Let's be clear here.
Changing the rules on Income Trusts out of the blue was not what Harper promised.
Quite the opposite.
Indeed, over at HarperBizzaro, you can read word for word what Tories had to say about this in opposition.
Today, Flaherty is arguing that it needed to be done, that too many trusts would threaten the balance between the proportion of taxes corporations pay (about 30% of national revenue) and the proportion individuals pay (about 60%, with the GST covering the remaining 10%).
That may be true.
But what didn't need to be done, was lying about it.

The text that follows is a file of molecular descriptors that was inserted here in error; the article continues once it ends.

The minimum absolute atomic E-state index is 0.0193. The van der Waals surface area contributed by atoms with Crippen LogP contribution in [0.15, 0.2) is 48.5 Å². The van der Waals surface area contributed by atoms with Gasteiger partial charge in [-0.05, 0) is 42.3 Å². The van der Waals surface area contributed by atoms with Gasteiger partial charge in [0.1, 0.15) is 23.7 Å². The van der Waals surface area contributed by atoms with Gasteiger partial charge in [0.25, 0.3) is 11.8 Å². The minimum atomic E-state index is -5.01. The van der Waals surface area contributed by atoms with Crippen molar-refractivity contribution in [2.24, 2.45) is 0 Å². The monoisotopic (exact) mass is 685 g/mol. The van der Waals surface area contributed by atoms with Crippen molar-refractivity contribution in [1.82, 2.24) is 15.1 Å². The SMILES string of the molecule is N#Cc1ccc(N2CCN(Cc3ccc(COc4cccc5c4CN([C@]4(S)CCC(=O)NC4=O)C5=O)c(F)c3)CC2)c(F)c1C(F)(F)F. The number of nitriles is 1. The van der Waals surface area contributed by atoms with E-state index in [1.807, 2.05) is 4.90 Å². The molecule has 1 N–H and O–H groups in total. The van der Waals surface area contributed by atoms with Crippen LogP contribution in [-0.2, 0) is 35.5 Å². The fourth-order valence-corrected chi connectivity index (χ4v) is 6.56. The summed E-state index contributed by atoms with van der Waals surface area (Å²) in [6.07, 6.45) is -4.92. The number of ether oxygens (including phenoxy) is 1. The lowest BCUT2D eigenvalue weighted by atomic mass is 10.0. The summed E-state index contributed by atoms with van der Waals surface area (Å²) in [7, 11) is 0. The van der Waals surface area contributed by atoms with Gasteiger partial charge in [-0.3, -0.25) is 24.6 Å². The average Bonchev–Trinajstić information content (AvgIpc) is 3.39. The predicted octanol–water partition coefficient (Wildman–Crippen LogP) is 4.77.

The policy may or may not have been the right decision.
Whatever the fiscal ins and outs of this, millions of Canadians invested their retirement funds, their savings for the their first home, and the money the scraped up to put aside for their children's education, into the stock market and mutual funds.
When they made those investments, they knew the stock market involves risk.
But Tories had been clear on not raising taxes, or messing with the status of income trusts - lying Tories was not part of the risk.
But they did lie.
And when Boards of Directors and CEO's lie to their investors, they get sued, fired, booted off the board and go to jail. Ask Kenneth Lay. Ask Jeffrey Skilling.
Changes in the income trust rules didn't cost anything, lying about them did.
The Tory lie cost Canadians about $20 billion.
What's the betting no one goes to jail?